Denise Newsome is Principal at Babington Community College in Leicester – one of eight schools shortlisted for the Secondary School of the Year category that we're supporting at this year's TES Awards. In the first in our series of stories profiling the nominees, Denise tells us about the challenges and rewards that come from a school where the first language of almost two thirds of the students isn't English…
Babington is an 11-16 school in the north west of Leicester City. We take students from all over the City and around 65% of our students speak English as an additional language with around forty different languages spoken by our students.
We have taken children from 85 different countries over the past ten years. We pride ourselves on our 'harmonious community based on mutual respect' (Ofsted 2013). With an intake that is so diverse and with such a range of abilities and prior experiences of schooling, we work extremely hard to eradicate any gaps in the achievement of different groups and to ensure that all our students make good and better progress in all their subjects whilst preparing them to be well-rounded citizens with bright futures.
One of the most important issues affecting the college is that we have very high mobility with lots of mid-year admissions. So far this year, we have admitted 233 children into the school at some point after the start of the academic year across all year groups. Fifty-five have been admitted into year 10 alone. This is quite a challenge but we feel that we rise to this challenge and make sure everyone, no matter what time of year they join us, or into which year group they enter, has excellent opportunities to be successful at school and beyond.
I am most proud of the fact that we are such an inclusive school. It is such a benefit to have students from so many different faiths and cultures at the school where everyone can learn from each other and we promote tolerance, respect and the valuing of everyone for who they are as embodied in our school pledge. But it's not only the multicultural aspect, we also have a designated specialist provision for children with speech, language and communication needs including autism. All of these students (up to twenty) are fully included in mainstream lessons and it's a joy to watch them make such good progress. We are in the second most deprived ward in the East Midlands and we know we are offering brilliant opportunities to our students and the community they come from.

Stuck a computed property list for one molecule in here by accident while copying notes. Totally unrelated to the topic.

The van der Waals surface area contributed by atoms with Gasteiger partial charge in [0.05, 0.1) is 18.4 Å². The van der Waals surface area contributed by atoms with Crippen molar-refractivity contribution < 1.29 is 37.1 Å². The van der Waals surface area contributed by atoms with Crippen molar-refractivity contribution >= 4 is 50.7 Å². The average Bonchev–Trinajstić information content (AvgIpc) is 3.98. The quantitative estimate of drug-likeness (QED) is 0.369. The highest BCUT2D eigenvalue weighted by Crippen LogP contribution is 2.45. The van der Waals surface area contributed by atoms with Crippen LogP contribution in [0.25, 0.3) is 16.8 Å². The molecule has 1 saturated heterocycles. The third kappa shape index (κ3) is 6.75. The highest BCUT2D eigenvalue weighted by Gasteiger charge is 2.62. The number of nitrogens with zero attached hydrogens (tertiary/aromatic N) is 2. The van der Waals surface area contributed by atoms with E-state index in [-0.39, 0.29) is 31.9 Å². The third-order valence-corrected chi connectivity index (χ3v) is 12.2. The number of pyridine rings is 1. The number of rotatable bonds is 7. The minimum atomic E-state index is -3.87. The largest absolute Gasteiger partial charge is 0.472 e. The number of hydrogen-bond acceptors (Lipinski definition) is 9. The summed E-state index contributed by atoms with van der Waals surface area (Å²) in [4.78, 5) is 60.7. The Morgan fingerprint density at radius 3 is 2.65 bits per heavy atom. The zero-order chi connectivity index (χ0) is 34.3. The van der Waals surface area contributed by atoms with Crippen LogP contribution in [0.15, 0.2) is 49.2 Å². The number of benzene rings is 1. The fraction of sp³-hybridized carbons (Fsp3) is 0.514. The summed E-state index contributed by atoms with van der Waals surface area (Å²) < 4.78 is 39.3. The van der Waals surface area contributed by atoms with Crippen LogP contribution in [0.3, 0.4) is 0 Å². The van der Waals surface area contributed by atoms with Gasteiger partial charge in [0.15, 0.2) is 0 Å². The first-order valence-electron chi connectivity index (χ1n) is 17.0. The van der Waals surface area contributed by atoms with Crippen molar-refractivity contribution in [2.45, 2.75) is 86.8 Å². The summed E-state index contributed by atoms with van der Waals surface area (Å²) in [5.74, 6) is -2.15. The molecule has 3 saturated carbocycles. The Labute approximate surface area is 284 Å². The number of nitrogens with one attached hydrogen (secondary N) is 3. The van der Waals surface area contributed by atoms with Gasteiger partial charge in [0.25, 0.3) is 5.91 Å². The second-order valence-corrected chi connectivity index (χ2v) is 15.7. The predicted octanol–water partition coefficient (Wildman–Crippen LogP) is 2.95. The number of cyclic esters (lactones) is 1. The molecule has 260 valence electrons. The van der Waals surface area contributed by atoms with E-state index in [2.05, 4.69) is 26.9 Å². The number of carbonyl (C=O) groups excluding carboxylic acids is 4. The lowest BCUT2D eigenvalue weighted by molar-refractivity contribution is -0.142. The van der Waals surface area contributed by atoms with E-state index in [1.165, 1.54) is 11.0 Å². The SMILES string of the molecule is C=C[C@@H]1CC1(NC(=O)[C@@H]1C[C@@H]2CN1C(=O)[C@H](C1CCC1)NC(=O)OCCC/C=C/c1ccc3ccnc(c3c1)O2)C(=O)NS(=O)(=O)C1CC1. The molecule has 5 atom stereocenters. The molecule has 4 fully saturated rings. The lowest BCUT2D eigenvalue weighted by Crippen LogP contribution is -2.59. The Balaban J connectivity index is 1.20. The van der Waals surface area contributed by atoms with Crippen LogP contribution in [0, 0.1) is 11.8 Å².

I think that all the schools who have been nominated, and indeed, huge numbers of schools across the country, deserve recognition for the work that they do, but what makes our school different is the value that we add to each student once they come to us. Our year 11 cohort in 2014 had the second lowest attainment on entry figure in the country and they achieved GCSE results on the government bench marks which matched national averages. Our value added figure for KS2-4 put us in the top 100 of maintained secondary schools in the country - at number 81. We have all but eradicated the gap between disadvantaged students and their peers. In short, we know that we are making a big difference to the lives and outcomes for the children we serve.
We are very excited to be on the shortlist of schools in the Secondary School of the Year category. No-one does the work that schools do with children and young people in order to win awards but, when the TES and the various sponsors get together to recognise the efforts that schools and the staff in them make, then that's a good feeling.
We are looking forward to finding out who the winner is! If we win, we'll celebrate and thank all of the brilliant staff who make everything that we do possible!